Konstantin Kakaes is a fellow at New America and author of “The Pioneer Detectives: Did a Distant Spacecraft Prove Einstein and Newton Wrong?”
If this book were an isolated undertaking, it would be simple enough to ignore it. But even if it becomes only a marginal cultural artifact in the United States, it was a bestseller across Latin America. It is reflective of a more generalized whitewashing of the celebrity drug lord Pablo Escobar. There is a thriving business in Escobar-tourism in Medellin, the Colombian city that served as his stronghold. “Narcos,” a television series on Netflix that parallels many of the stories in the book, portrays Escobar as a lovable rogue. That show is an insult to the dead; suffering as entertainment only enables brutality.
Now the drug kingpin’s son Juan Pablo Escobar, who also uses the name Sebastián Marroquín, has written this moral train wreck of a memoir of his father’s life and times. Published in Spanish in 2014, “Pablo Escobar: My Father” has been newly translated into English. It is reasonable to ask why. The younger Escobar dwells on the indignities of his own life, and revels in the luxuries of his adolescence (a $10,000 wristwatch he wore when he was 13), although he claims not to want to brag. He glides over the deaths his father orchestrated; if Juan Pablo, the man, feels the tragic weight of his inheritance, Juan Pablo, the writer, lacks the skill to convey it.
Juan Pablo Escobar’s father made the Forbes magazine list of the world’s richest people on the strength of his expertise in cocaine arbitrage. That expertise was realized in the form of an organized campaign of violence against rival drug traffickers, the Colombian state and the Colombian people. The elder Escobar was killed in a shootout with Colombian police in 1993. Nobody, to my knowledge, has tallied up the total death toll that he was personally responsible for. Any reasonable estimate would reach into the tens of thousands.
Rodrigo Lara Bonilla, a Colombian minister of justice, was killed at his orders. So, too was Luis Carlos Galán, who probably would have been elected president had he not been gunned down in 1989. Avianca Flight 203, from Bogota to Cali, was bombed at his orders, killing more than 100 people on board. His men detonated a truck bomb outside of Colombia’s Administrative Department of Security, a sort of analogue to the FBI, killing dozens. More than 100 people, including nearly half of Colombia’s 25 supreme court justices, were killed in a 1985 attack by M-19 guerrillas against the Palace of Justice. During Escobar’s years of peak influence in the late 1980s and early 1990s, Medellin became one of the most violent cities on Earth. Not all of this violence can be blamed on Escobar. But by everybody’s account — including his son’s — he was central to it.
Juan Pablo Escobar delineates his view of his father in the opening pages of the book: “From the day I was born till the day he died, my father was my friend, my guide, my teacher, and my trusted advisor.” This does not square with his ostensible intention to honor the memories of his father’s victims, “with all my heart.” There is no honor in this book; sprinkling pro forma clichés of regret into the text at random intervals is a lazy, abortive attempt at absolution.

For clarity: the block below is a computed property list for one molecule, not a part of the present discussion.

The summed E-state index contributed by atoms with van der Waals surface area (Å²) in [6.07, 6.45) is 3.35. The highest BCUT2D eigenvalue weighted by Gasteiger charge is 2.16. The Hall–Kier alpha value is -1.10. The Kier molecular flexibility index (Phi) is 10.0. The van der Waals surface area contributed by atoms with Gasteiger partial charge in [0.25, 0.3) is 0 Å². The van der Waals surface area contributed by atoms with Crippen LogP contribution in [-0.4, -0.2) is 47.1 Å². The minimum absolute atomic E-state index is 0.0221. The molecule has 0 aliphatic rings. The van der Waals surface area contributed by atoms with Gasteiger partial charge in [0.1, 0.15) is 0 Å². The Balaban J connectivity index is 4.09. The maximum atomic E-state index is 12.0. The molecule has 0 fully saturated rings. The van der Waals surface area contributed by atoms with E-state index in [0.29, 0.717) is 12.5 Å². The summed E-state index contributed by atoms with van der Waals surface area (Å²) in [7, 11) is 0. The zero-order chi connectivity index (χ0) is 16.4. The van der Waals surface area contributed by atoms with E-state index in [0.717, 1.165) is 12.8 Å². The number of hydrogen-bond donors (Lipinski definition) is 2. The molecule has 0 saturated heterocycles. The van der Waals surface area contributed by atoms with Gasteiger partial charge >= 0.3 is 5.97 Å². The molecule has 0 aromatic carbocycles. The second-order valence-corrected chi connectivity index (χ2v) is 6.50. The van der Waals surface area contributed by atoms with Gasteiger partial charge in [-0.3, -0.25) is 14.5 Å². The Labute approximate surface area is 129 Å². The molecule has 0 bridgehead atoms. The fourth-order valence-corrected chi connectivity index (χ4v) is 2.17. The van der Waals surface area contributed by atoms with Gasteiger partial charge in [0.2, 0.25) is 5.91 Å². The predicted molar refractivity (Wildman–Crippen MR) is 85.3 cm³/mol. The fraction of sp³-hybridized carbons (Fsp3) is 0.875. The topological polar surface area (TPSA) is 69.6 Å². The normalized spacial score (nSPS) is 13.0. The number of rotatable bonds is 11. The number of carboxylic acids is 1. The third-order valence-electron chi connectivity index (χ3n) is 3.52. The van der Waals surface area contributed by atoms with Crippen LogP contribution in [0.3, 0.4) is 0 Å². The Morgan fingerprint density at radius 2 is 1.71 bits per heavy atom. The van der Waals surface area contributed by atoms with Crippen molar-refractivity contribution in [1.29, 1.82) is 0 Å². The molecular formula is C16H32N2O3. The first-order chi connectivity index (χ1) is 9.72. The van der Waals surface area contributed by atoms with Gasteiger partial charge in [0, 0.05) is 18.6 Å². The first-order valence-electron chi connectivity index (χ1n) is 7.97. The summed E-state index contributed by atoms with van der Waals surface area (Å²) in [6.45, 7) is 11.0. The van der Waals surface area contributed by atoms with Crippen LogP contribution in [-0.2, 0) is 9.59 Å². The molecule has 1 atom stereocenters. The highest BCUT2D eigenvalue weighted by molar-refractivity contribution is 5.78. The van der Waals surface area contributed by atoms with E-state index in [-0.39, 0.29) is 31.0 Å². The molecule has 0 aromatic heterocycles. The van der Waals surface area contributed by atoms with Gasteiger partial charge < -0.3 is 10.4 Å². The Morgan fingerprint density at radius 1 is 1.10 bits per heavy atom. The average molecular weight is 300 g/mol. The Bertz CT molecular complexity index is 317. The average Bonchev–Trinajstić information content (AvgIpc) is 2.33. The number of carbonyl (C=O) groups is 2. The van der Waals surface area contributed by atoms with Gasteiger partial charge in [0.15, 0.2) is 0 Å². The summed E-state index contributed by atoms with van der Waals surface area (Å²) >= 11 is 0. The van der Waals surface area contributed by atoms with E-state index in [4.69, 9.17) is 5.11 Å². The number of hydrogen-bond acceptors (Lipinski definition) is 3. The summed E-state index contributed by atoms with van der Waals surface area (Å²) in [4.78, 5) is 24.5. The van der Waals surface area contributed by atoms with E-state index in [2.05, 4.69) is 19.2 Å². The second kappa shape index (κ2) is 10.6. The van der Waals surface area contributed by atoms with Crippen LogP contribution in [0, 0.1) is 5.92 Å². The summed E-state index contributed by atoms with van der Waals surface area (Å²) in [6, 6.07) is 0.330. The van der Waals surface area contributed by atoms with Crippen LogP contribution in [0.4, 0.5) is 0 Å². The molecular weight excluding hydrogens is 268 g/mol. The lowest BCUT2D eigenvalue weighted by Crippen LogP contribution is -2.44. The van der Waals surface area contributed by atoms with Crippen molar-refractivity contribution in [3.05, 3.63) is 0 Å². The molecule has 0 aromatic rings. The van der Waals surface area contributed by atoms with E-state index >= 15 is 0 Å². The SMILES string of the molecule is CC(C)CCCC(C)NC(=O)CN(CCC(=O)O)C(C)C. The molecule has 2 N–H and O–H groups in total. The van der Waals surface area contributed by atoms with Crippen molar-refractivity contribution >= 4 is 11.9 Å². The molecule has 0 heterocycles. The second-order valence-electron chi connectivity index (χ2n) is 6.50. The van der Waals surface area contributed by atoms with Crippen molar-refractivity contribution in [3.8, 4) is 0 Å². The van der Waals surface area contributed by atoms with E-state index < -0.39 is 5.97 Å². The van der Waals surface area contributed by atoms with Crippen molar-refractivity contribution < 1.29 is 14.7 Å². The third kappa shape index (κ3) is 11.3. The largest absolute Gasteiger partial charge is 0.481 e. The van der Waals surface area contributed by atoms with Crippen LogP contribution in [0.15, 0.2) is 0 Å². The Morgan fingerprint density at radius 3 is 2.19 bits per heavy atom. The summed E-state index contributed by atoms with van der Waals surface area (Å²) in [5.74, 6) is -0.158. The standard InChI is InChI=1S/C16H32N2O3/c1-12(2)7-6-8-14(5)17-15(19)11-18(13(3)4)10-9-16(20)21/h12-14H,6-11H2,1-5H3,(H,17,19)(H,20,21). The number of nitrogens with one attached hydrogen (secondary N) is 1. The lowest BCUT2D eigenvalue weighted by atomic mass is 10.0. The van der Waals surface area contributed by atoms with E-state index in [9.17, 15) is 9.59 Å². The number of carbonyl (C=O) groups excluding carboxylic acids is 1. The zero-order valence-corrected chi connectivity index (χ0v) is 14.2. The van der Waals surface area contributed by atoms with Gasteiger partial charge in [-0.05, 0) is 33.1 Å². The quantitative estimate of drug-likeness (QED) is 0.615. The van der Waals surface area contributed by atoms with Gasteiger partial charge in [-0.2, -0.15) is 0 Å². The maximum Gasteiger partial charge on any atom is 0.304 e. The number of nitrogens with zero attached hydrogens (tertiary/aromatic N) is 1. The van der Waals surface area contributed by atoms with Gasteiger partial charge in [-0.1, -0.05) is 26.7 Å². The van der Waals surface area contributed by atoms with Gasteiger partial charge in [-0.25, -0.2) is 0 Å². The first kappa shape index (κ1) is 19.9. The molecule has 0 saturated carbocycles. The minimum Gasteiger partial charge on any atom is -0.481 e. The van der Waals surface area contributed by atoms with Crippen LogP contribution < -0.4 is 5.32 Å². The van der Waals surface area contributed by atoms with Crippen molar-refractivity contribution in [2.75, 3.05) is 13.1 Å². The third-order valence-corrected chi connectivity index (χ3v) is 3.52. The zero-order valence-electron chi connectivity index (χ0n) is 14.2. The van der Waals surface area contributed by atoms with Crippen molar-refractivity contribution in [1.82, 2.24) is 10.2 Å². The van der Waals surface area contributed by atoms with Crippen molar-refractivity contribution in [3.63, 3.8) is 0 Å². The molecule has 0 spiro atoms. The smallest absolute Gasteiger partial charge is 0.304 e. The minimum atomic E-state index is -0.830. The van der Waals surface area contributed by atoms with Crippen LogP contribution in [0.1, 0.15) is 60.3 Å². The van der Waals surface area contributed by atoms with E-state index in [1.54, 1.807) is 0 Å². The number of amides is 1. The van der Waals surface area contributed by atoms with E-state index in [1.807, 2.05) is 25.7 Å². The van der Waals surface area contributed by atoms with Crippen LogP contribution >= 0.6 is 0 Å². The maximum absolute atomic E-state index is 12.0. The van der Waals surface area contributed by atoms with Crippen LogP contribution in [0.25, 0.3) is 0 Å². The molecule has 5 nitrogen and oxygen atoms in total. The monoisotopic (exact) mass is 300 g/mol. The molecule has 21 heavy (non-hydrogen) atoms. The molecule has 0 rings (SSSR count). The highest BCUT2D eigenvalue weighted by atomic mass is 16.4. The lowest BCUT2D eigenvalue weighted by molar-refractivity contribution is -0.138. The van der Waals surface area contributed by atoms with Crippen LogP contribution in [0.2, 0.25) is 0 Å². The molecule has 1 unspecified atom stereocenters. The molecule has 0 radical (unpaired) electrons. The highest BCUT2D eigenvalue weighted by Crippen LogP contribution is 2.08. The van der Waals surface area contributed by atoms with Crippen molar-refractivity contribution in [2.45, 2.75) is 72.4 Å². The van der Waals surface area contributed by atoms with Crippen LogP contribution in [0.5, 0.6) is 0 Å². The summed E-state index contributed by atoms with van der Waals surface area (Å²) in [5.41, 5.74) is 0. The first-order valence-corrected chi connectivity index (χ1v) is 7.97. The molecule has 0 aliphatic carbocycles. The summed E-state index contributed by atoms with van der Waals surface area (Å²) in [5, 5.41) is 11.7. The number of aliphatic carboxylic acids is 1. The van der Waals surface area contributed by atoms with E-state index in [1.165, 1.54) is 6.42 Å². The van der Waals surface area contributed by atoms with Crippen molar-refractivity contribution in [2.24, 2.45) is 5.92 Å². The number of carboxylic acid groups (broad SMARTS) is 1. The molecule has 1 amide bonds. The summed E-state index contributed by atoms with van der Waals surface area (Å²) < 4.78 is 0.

The younger Escobar was 17 when his father died. Although that couldn’t have been easy, it is not an excuse for the narrative decision he made as a grown man to segue directly from a promise to honor his father’s victims to a blow-by-blow account of a dispute with his father’s siblings about his inheritance. This acute dislocation recurs repeatedly in the book. He complains that after his father orchestrated Lara’s assassination, “we moved to an old, damp, stifling house in the historic section of the city. It was awful. . . . For the first week, the only thing we ate was chicken from KFC.”
It may be true that, after his father kidnapped half a dozen journalists and prominent Colombians, it was annoying that he kept changing the channel on the television, looking for news of his hostages. But it is difficult for the reader to share the younger Escobar’s relief when his father resolves the situation by buying a television with picture-in-picture functionality: “That way, he could watch multiple channels and turn on the sound for whichever program he wanted.”
The scant virtues of the book are limited to a few passages when the Escobar family, on the run, is at its most beleaguered. Mostly, the narration of these times is suffused with cloying self-pity. But now and again, a note of lyricism stumbles through. At one birthday party, in hiding, “the food tasted like uncertainty.” The party took place after the family fled from the authorities: “Our relationship with the rain was different than that of most people. For us, the rain was a protective blanket that allowed us to move through the city. In the rain, we traveled more easily. Often, rain became a signal that it was time to leave.”
Pablo Escobar consciously aimed to portray himself as a sort of Robin Hood-esque figure, erratically dispersing alms around Medellin and surrounding areas. Ought that real, if scattershot, charity atone for some share of his numerous sins? This indolent and immature book sheds little light on this question. A smattering of chintzy truisms about peace, forgiveness and reconciliation fail to obscure the basic truth that this book is an exercise in trading on Pablo Escobar’s celebrity that implicates the author in his father’s crimes, an accessory after the fact.
By Juan Pablo Escobar
Thomas Dunne. 353 pp. $27.99